This also means that getting a large part of the population fully vaccinated is crucial for countries where the delta variant is prevalent. For countries like the US, where nearly half the population is fully vaccinated, scientists suspect a varied impact of the delta variant. “I would expect some breakthrough infections and transmission happening even in highly vaccinated areas in the US, but would not expect a spike in hospitalizations and deaths,” Mukherjee says.

“We cannot be complacent with a large percentage only partially vaccinated, dropping masks and Covid-appropriate behaviors,” she adds. “We need full vaccination for a large fraction to fight the delta variant.” She also expects that in pockets of the US with lower vaccine coverage, cases of delta variant could rise.

Experts from WHO reiterated that the delta variant is spreading rapidly among unvaccinated populations. However, the health agency quickly noted that “vaccines are effective at preventing severe disease and death, including against the delta variants.

Can masks keep the delta variant in check?

Public health experts are investigating whether booster shots of vaccines will be needed to protect the population against the new variant.

Hence, the WHO is once again highlighting the need to wear masks. “Vaccine alone won’t stop community transmission,” said Mariangela Simao, the WHO’s assistant director-general for access to medicines and health products, during a briefing at the organization’s headquarters in Geneva. “People need to continue to use masks consistently, be in ventilated spaces, [practice] hand hygiene, [maintain] physical distance, avoid crowding,” she said.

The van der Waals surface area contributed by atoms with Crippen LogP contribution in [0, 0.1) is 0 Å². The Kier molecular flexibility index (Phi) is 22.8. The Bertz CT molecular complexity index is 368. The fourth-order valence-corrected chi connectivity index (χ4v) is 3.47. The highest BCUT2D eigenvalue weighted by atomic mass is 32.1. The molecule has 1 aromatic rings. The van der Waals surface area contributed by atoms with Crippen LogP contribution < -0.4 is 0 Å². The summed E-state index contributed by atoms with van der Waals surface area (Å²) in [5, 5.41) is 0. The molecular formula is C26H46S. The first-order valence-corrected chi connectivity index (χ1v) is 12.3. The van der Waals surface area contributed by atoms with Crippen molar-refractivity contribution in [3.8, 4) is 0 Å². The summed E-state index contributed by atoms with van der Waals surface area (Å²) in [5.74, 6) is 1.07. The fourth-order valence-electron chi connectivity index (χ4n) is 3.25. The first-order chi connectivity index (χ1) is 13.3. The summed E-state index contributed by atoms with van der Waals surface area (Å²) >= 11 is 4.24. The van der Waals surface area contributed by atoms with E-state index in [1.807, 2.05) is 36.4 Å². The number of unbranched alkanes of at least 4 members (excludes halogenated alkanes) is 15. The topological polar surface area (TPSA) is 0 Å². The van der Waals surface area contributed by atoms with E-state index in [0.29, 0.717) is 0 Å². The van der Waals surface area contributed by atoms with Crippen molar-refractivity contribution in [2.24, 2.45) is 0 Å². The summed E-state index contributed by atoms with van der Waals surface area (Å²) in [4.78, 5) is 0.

Although Covid cases in the US have been steadily declining as vaccination rates are going up, it might be reaching an impasse. Joe Biden had set a target of immunizing 70% of adult Americans by July 4, but the country will fall short of it, reaching 67% of all eligible adults. Some 20% Americans say they don’t want to get the vaccine.

What is the delta plus variant?

The delta variant has developed a new mutation of a type that was first found in the Beta variant. The new variant—which is being labeled delta plus, though not officially by the WHO yet—additionally has the K417N mutation in its spike protein, which is associated with increased immunity escape.

Shahid Jameel, a top virologist in India, has said that delta plus could also render cocktail antibody treatments—like the one given to former US president Donald Trump—ineffective in fighting the disease. This variant could also potentially lead to vaccines being less effective. India has officially flagged delta plus a “variant of concern,” though after a great deal of indecision.

Menon says the delta plus variant is not a cause for worry yet but would be “if it began to replace the existing variants.” “Currently, there is no evidence that this is the case,” he says, “so there is no cause for immediate worry, but this may change and we should be watchful for this.”

Mukherjee warns that India, where 40% of the population is below the age of 17 and not eligible for vaccines, needs to adhere to strong public health interventions to control the coronavirus pandemic. Besides scaling up vaccinations, she suggests better studies around the variants, an area where India has been particularly slow. “We need to study properties of these variants: what the clinical manifestations are, whether our diagnostic tests work well to detect them, whether treatments work well.”

The delta plus variant has now been detected in at least nine countries, including the UK, US, China, and Japan.